02 July 2015 | Online since 2003

Rainy winter gives China chance for productive wheat yield

18 February 2014 01:46:57|Arable,Cereal,Crops,Market Reports,News

Rainy winter gives China chance for productive wheat yield


Beans closed lower on the day, but higher for the week, in what was probably a bit of light consolidation ahead of another long weekend in the US, with the markets there closed on Monday for Presidents Day. "There is still talk that US traders arent as willing as they have been in the past in letting buyers out of trades, which could mean sales are getting priced and the supply will be loaded out at some point," said one commentator. The buyers that they are most specifically referring to are of course the Chinese.

There's some suggestion that the recent unloading delays of US soybeans in China whilst they are scrutinised for traces of MIR 162 corn might be a subtle little tit-for-tat move aimed at "encouraging" US sellers to agree to cancel/defer contracted shipments. With old crop soybean sales already at 105% of the USDA forecast for the season something needs to be done. CNGOIC estimated China’s 2013/14 soybean crop at 12.0 MMT, down 0.2 MMT from their previous estimate and down 8% from a year ago. Production in Heilongjiang province is said to be 16.5% down on a year previously. The Buenos Aires Grains Exchange estimated Argentina's soybean crop at 53 MMT versus 54 MMT from the USDA earlier in the week. Across the border: "Heat and moisture stress in South Brazil promotes ideas that soybean production may not be as abundant as originally expected.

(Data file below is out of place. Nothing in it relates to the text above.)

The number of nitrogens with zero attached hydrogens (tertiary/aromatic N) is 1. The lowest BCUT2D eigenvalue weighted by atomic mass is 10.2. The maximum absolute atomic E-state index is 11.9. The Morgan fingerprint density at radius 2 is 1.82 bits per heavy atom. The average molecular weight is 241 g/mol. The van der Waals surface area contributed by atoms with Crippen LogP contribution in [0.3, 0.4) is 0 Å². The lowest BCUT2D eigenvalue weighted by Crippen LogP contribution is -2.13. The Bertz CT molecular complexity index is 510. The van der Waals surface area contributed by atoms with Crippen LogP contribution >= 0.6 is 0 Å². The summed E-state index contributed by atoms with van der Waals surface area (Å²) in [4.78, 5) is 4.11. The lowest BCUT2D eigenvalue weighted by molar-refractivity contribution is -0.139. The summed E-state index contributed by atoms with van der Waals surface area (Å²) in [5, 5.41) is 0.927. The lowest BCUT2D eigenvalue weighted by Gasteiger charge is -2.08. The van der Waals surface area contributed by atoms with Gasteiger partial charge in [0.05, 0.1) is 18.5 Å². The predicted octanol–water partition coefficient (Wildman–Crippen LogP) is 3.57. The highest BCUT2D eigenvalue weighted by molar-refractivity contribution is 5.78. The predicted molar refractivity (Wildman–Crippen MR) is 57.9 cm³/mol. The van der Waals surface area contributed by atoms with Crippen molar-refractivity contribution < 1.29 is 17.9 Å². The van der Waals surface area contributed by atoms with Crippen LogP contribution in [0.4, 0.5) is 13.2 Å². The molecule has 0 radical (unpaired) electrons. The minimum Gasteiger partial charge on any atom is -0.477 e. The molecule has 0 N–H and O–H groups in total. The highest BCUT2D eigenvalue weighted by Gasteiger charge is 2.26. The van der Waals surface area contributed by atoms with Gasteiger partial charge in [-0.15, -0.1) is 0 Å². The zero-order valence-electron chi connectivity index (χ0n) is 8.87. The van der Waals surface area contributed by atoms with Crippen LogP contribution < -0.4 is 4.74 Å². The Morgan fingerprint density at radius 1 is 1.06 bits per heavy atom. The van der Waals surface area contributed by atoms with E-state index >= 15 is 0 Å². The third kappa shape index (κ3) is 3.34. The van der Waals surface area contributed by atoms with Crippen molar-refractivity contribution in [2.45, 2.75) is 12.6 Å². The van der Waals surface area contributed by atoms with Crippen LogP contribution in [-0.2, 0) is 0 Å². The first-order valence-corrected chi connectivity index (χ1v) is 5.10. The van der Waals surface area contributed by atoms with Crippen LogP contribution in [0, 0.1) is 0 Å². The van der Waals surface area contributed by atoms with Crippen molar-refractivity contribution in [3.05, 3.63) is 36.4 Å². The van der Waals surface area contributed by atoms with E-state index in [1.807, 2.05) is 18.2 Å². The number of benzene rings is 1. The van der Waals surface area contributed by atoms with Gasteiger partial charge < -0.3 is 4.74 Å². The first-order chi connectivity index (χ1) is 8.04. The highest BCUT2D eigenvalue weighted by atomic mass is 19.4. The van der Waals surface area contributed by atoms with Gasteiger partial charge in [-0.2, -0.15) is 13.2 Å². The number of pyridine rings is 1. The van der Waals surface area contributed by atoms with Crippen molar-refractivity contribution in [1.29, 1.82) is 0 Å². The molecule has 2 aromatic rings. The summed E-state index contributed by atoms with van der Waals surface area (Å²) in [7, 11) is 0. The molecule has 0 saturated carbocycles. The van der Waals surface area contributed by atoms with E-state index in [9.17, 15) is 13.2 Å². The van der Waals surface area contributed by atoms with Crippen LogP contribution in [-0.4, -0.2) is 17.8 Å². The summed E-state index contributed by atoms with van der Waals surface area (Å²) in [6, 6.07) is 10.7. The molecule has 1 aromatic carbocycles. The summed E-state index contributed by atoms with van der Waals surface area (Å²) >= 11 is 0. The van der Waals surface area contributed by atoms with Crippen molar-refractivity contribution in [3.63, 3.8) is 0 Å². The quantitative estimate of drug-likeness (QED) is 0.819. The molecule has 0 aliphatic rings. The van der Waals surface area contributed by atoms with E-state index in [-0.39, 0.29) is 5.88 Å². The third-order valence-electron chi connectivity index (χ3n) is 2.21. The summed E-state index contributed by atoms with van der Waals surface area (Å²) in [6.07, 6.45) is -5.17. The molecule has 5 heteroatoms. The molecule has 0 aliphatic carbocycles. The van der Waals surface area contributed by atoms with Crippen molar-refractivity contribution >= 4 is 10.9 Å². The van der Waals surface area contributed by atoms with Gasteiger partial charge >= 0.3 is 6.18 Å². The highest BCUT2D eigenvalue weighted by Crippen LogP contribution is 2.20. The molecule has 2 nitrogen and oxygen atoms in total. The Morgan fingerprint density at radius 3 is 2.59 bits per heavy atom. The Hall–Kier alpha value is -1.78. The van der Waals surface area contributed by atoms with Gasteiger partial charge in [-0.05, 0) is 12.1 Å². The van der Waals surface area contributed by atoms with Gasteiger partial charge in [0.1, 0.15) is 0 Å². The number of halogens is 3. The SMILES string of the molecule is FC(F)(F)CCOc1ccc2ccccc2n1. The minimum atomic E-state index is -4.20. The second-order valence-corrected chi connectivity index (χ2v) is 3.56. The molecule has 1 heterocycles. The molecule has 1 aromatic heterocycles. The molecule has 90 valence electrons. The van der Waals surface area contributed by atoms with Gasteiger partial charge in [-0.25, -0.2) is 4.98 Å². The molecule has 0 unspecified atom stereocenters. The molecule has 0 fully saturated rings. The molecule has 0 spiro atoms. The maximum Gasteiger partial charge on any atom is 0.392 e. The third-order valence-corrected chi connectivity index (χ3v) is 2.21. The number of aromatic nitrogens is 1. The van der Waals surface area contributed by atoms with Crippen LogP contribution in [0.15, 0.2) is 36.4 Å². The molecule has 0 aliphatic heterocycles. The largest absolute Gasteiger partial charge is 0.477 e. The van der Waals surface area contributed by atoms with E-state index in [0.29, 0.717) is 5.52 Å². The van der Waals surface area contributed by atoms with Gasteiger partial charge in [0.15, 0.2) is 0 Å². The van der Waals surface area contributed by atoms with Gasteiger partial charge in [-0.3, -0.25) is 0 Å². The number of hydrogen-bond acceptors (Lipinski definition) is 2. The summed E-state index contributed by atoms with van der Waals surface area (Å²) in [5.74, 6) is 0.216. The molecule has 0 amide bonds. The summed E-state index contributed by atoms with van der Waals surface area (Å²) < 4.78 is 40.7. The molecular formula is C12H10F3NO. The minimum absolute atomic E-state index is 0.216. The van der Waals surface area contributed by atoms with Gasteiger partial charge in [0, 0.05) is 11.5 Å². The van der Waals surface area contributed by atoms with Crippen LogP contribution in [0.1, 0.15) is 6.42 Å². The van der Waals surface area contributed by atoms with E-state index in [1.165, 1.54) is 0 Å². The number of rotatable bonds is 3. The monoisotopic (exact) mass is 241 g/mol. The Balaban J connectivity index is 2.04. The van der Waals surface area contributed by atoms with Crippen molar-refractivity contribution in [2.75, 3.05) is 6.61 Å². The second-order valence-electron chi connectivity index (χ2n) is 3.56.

The heat wave began 30 days ago in South Brazil. This may have a negative bearing on the soybean yield in Rio Grande do Sul especially, Brazil’s 3rd most important soybean state. February is the main period for pod-filling, heat stress shrinking the size of beans in the pod," said Martell Crop Projections. India's government estimated their total oilseed crops at 32.98 MMT versus 30.94 MMT a year ago. The USDA's Chief Economist said that next Friday's Outlook Forum estimates would likely show higher bean acres than yesterday's baseline projections suggested (78 million acres, up a modest 2% versus 76.5 million last year). Mar 14 Soybeans closed at $13.37 1/2, down 6 3/4 cents; May 14 Soybeans closed at $13.25, down 5 1/2 cents; Mar 14 Soybean Meal closed at $450.00, down $2.80; Mar 14 Soybean Oil closed at 39.15, down 39 points. For the week, front month beans were 6 cents higher, with meal up $3.60 and oil up 59 points.


The corn market finished higher, with the Mar 14 contract posting its highest daily close in 3 months. The latest Commitment of Traders report shows managed money switching from a net short to a net long in CBOT corn, the first time they've been net long since last June.

The USDA's Chief Economist is hinting that next Friday's Outlook Forum might reveal lower potential US corn acres this spring than yesterday's baseline numbers suggested (93.5 million acres, down a fairly modest 2% from 95.4 million last year). A Bloomberg survey earlier in the week came up with a potential net reduction of around 5%, and some estimates have been in the 6-7% region. The Buenos Aires Grains Exchange raise their forecast for Argentine corn plantings from 3.3 million hectares to 3.57 million, although that's still down almost 10% on last year's 3.95 million. They estimated Argentina’s 2013/14 corn crop at 23.5 MMT versus the 2012/13 crop of 27.0 MMT and the current USDA estimate of 24.0 MMT for this year. "Drought breaking rain in Argentina provides hope for a better soybean harvest, but corn has been irreversibly damaged by heat and moisture stress.